If blues fans have such things as coffee tables Bill Wyman's book will certainly enhance them. Extremely readable and copiously illustrated it traces the amazing impact of the blues from its Delta roots to its gradual influence on all forms of popular music and on everyone from Presley and Dylan to Eric Clapton and Rory Gallagher. Dipping into it anywhere you will learn a lot about the eclectic and evolutionary nature of music.
A real joy are the one and two page spreads that focus on the Blues Greats like Bessie Smith, Robbie Johnson and Muddy Waters among very many. A similar treatment is given to the most famous classic Blues songs. There are sections on record labels like Sun and Chess and on the types of guitars that bluesmen favoured.
Bill Wymans book is miles away from many others that treat the exciting history of this art form in a dull and academic way.
Now there is one caveat to the intending reader - the book is after all about 'Bill Wyman's personal odyssey'. And I have to say Bill does not suffer from false modesty. There are more pictures of Bill Wyman than anyone else in the book and the index references to Rolling Stones (58) , outnumber those accorded to any other artist from BB King to John Lee Hooker to Howling Wolf. Most bizarre of all perhaps, among the splendid maps of Delta locations, historic recording tours and the like, is a plan of Greater London featuring key blues sites like Penge ('where Bill was working at a department store when he first joined the Stones') and Fulham Town Hall where 'Bill shot a video with Charlie and Ronnie Wood'.
Still this personal eccentricity is what made the book most likeable and readable for me and I think most others will find the same.
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on 11 June 2016
Wonderful book , fabulously designed . Main story from slavery up to turn of this century , interspersed by the Blues education of Bill Perks . This would be THE ideal book to introduce anyone to the blues , and pretty much the same for any blues enthusiast . Page size sidebars on Blues Heroes and individual standards . Accessible and enjoyable , a true gem
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on 19 January 2008
In the 60s came the first serious approaches to understanding America's own native music which were more academic than entertaining.
Here though is what it was leading up to after the various A to Zs as this profusely illustrated book is in chronlogical order placing all the key players in an easy to read manner and its a book by one who is as much of an authority as Alan Lomax or whoever did the ground work,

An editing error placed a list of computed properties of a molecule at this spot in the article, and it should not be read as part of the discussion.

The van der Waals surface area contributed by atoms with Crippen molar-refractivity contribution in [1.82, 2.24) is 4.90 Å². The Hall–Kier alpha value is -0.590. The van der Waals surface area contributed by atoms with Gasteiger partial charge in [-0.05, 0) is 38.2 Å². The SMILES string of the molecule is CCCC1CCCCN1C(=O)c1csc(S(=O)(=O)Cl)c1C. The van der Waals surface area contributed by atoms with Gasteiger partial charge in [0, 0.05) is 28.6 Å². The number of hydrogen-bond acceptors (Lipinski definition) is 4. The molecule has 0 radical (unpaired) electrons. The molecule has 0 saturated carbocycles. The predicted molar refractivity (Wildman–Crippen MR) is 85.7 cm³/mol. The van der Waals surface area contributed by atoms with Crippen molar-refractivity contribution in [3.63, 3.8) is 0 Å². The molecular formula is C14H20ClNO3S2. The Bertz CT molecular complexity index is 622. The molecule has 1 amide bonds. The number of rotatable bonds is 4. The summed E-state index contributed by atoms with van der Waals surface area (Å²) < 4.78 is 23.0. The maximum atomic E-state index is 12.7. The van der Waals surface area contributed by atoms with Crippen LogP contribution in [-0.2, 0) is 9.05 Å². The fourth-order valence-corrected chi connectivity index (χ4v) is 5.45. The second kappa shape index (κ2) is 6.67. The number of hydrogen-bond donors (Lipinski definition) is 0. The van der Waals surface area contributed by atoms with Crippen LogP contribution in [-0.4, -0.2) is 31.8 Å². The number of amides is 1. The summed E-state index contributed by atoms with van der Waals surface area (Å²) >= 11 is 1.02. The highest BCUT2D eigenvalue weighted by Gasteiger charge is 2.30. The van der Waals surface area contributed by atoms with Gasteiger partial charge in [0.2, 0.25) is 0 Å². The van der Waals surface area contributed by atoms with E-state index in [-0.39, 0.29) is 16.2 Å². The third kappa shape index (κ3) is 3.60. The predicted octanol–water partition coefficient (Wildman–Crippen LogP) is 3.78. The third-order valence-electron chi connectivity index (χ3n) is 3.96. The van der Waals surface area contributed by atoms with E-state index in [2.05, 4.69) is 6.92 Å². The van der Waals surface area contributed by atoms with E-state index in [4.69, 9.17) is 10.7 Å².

The blues in the U K came via the Rolling Stones-its when a lot of the music finally became available.
Probably little of it came through on original 78s and if it did it was unlikely to have been in the shops.
The 50s and Chris Barber changed all this as blues singers like Terry & McGhee and Big Bill Broonzy and Josh White and Memphis Slim were seen on the television but who were named then as folk singers.
Here in this massive tome is all you need to know
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on 22 May 2010
I really wish this book had been around when I started getting into blues music in the late 70's. Back then there was only Paul Oliver's heavy scholastic tomes available; not ideal reading for a real beginner.
But whether you are a beginner or an old hand you will find Wyman's book hard to put down. Along with co-author Richard Havers, Wyman traces the lineage of blues from its roots in slavery to the present day. Originally published in 2001, I'm sure that if had appeared a few years later there would have been room for including the White Stripes, etc.
Beautifully illustrated throughout, it is a real joy to peruse, and I heartedly recommend it to anyone with even the slightest interest in this most important and influential music
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on 27 June 2003
Overall, a great book that educates the reader in an entertaining, clear and down-to-earth manner. I especially appreciated the background information (for example, on slavery, segregation and the cotton trade) which puts the blues into its social and spiritual context. This book is clearly a labour of love, especially for Bill Wyman, but that love unfortunately extends to an excessive number of Bill Wyman photographs. Bear in mind however that as a coffee table book, this book lacks some of the depth and flow of a good blues read, evident in books such as Robert Palmer's "Deep Blues" or Alan Lomax's "The land where the blues began".
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on 8 December 2012
This is a great reference book for all Blues and Counrty music lovers! Definitely one for the home library. Bursting with lots of information.